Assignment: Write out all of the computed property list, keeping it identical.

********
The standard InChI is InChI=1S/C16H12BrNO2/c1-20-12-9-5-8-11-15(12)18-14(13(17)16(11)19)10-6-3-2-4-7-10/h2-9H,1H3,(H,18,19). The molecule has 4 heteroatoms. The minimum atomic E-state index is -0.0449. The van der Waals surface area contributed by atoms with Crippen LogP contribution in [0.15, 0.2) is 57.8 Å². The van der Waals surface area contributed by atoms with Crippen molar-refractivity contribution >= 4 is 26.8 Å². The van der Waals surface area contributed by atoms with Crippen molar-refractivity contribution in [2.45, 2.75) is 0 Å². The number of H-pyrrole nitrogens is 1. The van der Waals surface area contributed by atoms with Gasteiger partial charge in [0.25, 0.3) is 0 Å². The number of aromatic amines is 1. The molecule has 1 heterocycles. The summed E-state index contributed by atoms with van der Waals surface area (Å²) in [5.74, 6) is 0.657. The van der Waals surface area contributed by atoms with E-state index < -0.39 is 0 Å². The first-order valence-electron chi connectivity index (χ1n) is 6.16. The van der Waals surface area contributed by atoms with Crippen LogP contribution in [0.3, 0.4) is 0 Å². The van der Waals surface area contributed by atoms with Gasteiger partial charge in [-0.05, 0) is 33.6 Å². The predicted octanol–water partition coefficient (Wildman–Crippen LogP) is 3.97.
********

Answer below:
The standard InChI is InChI=1S/C16H12BrNO2/c1-20-12-9-5-8-11-15(12)18-14(13(17)16(11)19)10-6-3-2-4-7-10/h2-9H,1H3,(H,18,19). The molecule has 4 heteroatoms. The minimum atomic E-state index is -0.0449. The van der Waals surface area contributed by atoms with Crippen LogP contribution in [0.15, 0.2) is 57.8 Å². The van der Waals surface area contributed by atoms with Crippen molar-refractivity contribution >= 4 is 26.8 Å². The van der Waals surface area contributed by atoms with Crippen molar-refractivity contribution in [2.45, 2.75) is 0 Å². The number of H-pyrrole nitrogens is 1. The van der Waals surface area contributed by atoms with Gasteiger partial charge in [0.25, 0.3) is 0 Å². The number of aromatic amines is 1. The molecule has 1 heterocycles. The summed E-state index contributed by atoms with van der Waals surface area (Å²) in [5.74, 6) is 0.657. The van der Waals surface area contributed by atoms with E-state index < -0.39 is 0 Å². The first-order valence-electron chi connectivity index (χ1n) is 6.16. The van der Waals surface area contributed by atoms with Crippen LogP contribution in [0.3, 0.4) is 0 Å². The van der Waals surface area contributed by atoms with Gasteiger partial charge in [-0.05, 0) is 33.6 Å². The predicted octanol–water partition coefficient (Wildman–Crippen LogP) is 3.97.